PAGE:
The Lowdown: how hot is too hot in kitchens?

By James McAllister

- Last updated on GMT

The Lowdown how hot is too hot in kitchens?

Related tags: Chef, Kitchen, Restaurant

The Drapers Arms in Islington has announced it will close its kitchen today (25 July) as temperatures of up to 39°C in southern and eastern England are forecast.

Well you know what they say, if you can’t take the heat…
This is less to do with the stress of working in a kitchen environment.

How do you mean?
Are you living under a very cool rock? The country is feeling the heat right now… and we’re not just talking about all the hot air coming out of Downing Street. Today is likely to see the mercury hit its highest ever recorded level, with some areas of the country expected to reach 39°C. And obviously, in an already hot kitchen – particularly one without a decent ventilation system – the temperature is likely to climb even higher. In light of this, The Drapers Arms in Islington has taken the decision to close its kitchen today, with owner Nick Gibson posting on his Instagram that he “cannot reasonably ask staff to work in a 40°C environment”.

That’s certainly a thoughtful gesture, but seems unnecessary. Aren’t there are laws in place for employers to follow when it comes to this sort of thing?
You’d think so, but no… perhaps because, let’s face it, the UK only experiences temperatures like this once in a blue moon. However, the Trade Union Congress (TUC) has long argued for a maximum working temperature of 30°C, or 27°C for physically strenuous environments.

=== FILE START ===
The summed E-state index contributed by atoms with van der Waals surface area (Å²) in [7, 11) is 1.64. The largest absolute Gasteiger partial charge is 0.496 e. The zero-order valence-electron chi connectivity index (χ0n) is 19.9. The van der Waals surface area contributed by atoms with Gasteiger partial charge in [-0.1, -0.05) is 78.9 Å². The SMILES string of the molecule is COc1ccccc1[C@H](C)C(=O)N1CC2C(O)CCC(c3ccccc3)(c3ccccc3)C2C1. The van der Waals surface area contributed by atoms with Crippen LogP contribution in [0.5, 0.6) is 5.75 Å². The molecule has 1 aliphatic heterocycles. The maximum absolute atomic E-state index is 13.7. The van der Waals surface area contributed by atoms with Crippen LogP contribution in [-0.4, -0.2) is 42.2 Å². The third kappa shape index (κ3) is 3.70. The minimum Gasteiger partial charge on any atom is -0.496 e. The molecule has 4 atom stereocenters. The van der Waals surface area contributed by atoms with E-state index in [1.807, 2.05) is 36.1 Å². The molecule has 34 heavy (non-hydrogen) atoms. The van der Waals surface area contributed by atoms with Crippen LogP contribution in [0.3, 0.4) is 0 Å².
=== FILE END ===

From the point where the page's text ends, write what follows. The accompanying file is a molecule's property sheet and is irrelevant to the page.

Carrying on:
30°C? That would see a lot of kitchens shuttered…
Indeed. A black and white limit on temperature would be extremely problematic. However, employers have a legal and moral responsibility to keep their staff safe – if an employee working in an excessively hot environment injured themselves then an employer could be liable. In the wake of this latest heat wave, the TUC has called on the government to amend the law, saying: “it’s against the law to transport livestock when it gets too hot, so why are workers still forced to toil in this heat?” It goes on to say that the Health and Safety Executive (HSE) refuses to tackle the issue of employers not acting when the temperature is too hot or set a maximum working temperature, despite having published guidelines in the past on what it thinks is ‘acceptable’.

So beyond, say, telling chefs to put a few cubes of ice down their trousers or dust their nether regions with corn starch, what can be done by restaurants to ensure their staff aren’t crippled by the hot weather?
The HSE has a number of recommendations that includes controlling the temperature using engineering solutions such as fans; regulating the length of time staff are working in such hot environments by providing regular breaks; prevent dehydration by ensuring staff are regularly encouraged to drink water; and providing appropriate personal protective equipment, but owing to the risk of heat stress employers are also told to permit the work to occur at a slower rate in such conditions.

Any other suggestions?
Well, you could always just follow the example of the Crouch Hill sarnie king Max Halley, who has also decided to close shop today. Although, judging by his Instagram post (see below), this has less to do with health and safety concerns and more to do with a desire to spend the day knocking back pints in the nearest pub.

Related topics: Trends & Reports

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